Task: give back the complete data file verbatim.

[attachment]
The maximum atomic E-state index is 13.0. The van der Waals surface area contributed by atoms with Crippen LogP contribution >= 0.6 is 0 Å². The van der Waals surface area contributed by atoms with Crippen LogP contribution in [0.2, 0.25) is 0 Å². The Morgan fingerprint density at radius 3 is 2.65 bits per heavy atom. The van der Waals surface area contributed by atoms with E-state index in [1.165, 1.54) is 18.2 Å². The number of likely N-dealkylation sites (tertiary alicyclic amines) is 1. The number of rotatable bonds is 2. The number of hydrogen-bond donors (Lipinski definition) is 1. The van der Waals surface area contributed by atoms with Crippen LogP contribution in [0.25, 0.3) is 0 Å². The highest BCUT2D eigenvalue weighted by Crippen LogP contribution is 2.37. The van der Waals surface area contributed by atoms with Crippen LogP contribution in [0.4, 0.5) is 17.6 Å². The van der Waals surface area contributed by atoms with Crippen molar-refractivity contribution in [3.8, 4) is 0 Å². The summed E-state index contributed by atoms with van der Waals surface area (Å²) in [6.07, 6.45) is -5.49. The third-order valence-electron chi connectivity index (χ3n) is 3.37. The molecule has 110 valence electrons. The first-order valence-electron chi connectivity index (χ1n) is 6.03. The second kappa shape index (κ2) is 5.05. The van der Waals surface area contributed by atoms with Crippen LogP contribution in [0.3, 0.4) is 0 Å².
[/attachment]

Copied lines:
The maximum atomic E-state index is 13.0. The van der Waals surface area contributed by atoms with Crippen LogP contribution >= 0.6 is 0 Å². The van der Waals surface area contributed by atoms with Crippen LogP contribution in [0.2, 0.25) is 0 Å². The Morgan fingerprint density at radius 3 is 2.65 bits per heavy atom. The van der Waals surface area contributed by atoms with E-state index in [1.165, 1.54) is 18.2 Å². The number of likely N-dealkylation sites (tertiary alicyclic amines) is 1. The number of rotatable bonds is 2. The number of hydrogen-bond donors (Lipinski definition) is 1. The van der Waals surface area contributed by atoms with Crippen LogP contribution in [0.25, 0.3) is 0 Å². The highest BCUT2D eigenvalue weighted by Crippen LogP contribution is 2.37. The van der Waals surface area contributed by atoms with Crippen LogP contribution in [0.4, 0.5) is 17.6 Å². The van der Waals surface area contributed by atoms with Crippen molar-refractivity contribution in [3.8, 4) is 0 Å². The summed E-state index contributed by atoms with van der Waals surface area (Å²) in [6.07, 6.45) is -5.49. The third-order valence-electron chi connectivity index (χ3n) is 3.37. The molecule has 110 valence electrons. The first-order valence-electron chi connectivity index (χ1n) is 6.03. The second kappa shape index (κ2) is 5.05. The van der Waals surface area contributed by atoms with Crippen LogP contribution in [0.3, 0.4) is 0 Å².